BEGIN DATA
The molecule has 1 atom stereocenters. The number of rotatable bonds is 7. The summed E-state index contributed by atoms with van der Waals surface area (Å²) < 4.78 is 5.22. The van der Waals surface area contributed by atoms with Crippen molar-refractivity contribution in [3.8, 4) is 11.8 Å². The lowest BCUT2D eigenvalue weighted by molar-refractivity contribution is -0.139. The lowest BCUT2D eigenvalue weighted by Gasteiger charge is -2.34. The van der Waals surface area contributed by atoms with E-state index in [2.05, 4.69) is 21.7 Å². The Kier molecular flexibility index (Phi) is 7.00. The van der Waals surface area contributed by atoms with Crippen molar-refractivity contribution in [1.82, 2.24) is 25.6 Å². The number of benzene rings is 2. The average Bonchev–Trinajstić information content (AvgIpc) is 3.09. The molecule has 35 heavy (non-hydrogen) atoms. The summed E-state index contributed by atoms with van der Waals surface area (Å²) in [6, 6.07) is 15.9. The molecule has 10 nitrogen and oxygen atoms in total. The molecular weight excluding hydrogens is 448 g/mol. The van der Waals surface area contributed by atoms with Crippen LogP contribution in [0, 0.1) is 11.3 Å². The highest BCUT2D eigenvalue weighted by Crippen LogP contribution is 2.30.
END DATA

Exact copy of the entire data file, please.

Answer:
The molecule has 1 atom stereocenters. The number of rotatable bonds is 7. The summed E-state index contributed by atoms with van der Waals surface area (Å²) < 4.78 is 5.22. The van der Waals surface area contributed by atoms with Crippen molar-refractivity contribution in [3.8, 4) is 11.8 Å². The lowest BCUT2D eigenvalue weighted by molar-refractivity contribution is -0.139. The lowest BCUT2D eigenvalue weighted by Gasteiger charge is -2.34. The van der Waals surface area contributed by atoms with E-state index in [2.05, 4.69) is 21.7 Å². The Kier molecular flexibility index (Phi) is 7.00. The van der Waals surface area contributed by atoms with Crippen molar-refractivity contribution in [1.82, 2.24) is 25.6 Å². The number of benzene rings is 2. The average Bonchev–Trinajstić information content (AvgIpc) is 3.09. The molecule has 35 heavy (non-hydrogen) atoms. The summed E-state index contributed by atoms with van der Waals surface area (Å²) in [6, 6.07) is 15.9. The molecule has 10 nitrogen and oxygen atoms in total. The molecular weight excluding hydrogens is 448 g/mol. The van der Waals surface area contributed by atoms with Crippen LogP contribution in [0, 0.1) is 11.3 Å². The highest BCUT2D eigenvalue weighted by Crippen LogP contribution is 2.30.